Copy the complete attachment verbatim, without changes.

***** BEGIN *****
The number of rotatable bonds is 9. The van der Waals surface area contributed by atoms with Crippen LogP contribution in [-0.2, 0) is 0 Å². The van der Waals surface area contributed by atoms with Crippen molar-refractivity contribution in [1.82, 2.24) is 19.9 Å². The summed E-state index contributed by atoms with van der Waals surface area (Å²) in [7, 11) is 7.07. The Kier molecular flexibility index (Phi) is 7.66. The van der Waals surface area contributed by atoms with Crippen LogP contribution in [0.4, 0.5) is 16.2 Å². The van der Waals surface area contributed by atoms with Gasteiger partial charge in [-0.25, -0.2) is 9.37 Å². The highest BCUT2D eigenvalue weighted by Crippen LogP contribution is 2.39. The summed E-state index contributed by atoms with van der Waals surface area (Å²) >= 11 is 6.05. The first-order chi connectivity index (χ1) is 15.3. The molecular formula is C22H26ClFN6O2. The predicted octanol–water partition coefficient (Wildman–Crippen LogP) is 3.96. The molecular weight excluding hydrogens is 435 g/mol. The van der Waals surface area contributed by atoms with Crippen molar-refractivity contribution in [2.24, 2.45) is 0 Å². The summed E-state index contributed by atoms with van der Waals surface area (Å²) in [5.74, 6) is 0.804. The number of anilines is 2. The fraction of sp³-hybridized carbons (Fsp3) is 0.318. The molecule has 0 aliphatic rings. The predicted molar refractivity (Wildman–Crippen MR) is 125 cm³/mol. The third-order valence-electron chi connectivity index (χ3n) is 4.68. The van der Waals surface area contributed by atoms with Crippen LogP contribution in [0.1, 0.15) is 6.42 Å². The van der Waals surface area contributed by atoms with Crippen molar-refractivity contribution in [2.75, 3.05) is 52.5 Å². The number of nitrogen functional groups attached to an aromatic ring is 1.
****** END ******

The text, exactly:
The number of rotatable bonds is 9. The van der Waals surface area contributed by atoms with Crippen LogP contribution in [-0.2, 0) is 0 Å². The van der Waals surface area contributed by atoms with Crippen molar-refractivity contribution in [1.82, 2.24) is 19.9 Å². The summed E-state index contributed by atoms with van der Waals surface area (Å²) in [7, 11) is 7.07. The Kier molecular flexibility index (Phi) is 7.66. The van der Waals surface area contributed by atoms with Crippen LogP contribution in [0.4, 0.5) is 16.2 Å². The van der Waals surface area contributed by atoms with Gasteiger partial charge in [-0.25, -0.2) is 9.37 Å². The highest BCUT2D eigenvalue weighted by Crippen LogP contribution is 2.39. The summed E-state index contributed by atoms with van der Waals surface area (Å²) >= 11 is 6.05. The first-order chi connectivity index (χ1) is 15.3. The molecular formula is C22H26ClFN6O2. The predicted octanol–water partition coefficient (Wildman–Crippen LogP) is 3.96. The molecular weight excluding hydrogens is 435 g/mol. The van der Waals surface area contributed by atoms with Crippen molar-refractivity contribution in [2.24, 2.45) is 0 Å². The summed E-state index contributed by atoms with van der Waals surface area (Å²) in [5.74, 6) is 0.804. The number of anilines is 2. The fraction of sp³-hybridized carbons (Fsp3) is 0.318. The molecule has 0 aliphatic rings. The predicted molar refractivity (Wildman–Crippen MR) is 125 cm³/mol. The third-order valence-electron chi connectivity index (χ3n) is 4.68. The van der Waals surface area contributed by atoms with Crippen LogP contribution in [0.1, 0.15) is 6.42 Å². The van der Waals surface area contributed by atoms with Crippen molar-refractivity contribution in [2.75, 3.05) is 52.5 Å². The number of nitrogen functional groups attached to an aromatic ring is 1.